As an example, Mr Rammell added: "It is legitimate and permissible for people to research the origins of violent extremism, even in some circumstances to say that actually we can understand how that leads people to certain courses of action.
"But I think it is very clear when you look at what people put forward, the views that they articulate, there is a line at which you move from analysis and understanding towards outright advocacy of violent extremism.
"It is that that we are concerned about."
The guidance toned down the Government's previous advice, removing many references to extremism "in the name of Islam" and focusing on the importance of academic freedom.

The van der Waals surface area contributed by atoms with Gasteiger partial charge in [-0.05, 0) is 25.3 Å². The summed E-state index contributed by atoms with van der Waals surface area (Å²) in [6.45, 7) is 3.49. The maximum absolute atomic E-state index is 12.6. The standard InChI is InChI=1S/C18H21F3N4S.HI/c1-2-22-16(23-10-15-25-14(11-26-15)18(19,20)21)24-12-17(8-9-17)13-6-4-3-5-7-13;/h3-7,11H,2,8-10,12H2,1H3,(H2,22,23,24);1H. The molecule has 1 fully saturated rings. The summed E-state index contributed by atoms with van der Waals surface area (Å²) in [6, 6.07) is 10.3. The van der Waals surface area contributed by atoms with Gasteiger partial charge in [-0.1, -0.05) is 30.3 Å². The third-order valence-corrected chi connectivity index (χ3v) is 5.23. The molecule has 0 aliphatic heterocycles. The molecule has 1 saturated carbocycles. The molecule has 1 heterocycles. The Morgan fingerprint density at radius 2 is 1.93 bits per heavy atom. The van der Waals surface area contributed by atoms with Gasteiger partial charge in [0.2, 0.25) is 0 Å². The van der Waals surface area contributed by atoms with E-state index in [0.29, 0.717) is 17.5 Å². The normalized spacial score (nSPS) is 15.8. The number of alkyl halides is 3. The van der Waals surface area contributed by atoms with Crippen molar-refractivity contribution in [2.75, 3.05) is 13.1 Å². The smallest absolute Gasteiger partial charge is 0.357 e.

Q&A: Campus extremism - the new guidance
Anthea Lipsett explains the new guidance released by the Department for Innovation, Universities and Skills on targeting extremism
Tuesday January 22, 2008
What did today's guidance recommend?
It suggested universities with large numbers of Muslim students should try to avoid creating religious segregation on campus by considering rejecting demands for separate prayer and washing facilities.
They should also consider sharing information on violent Islamist speakers who should be banned from addressing students on campuses.
Students should also be allowed to debate and research violent extremism but only if they do not cross over a clear line into perpetuating violence.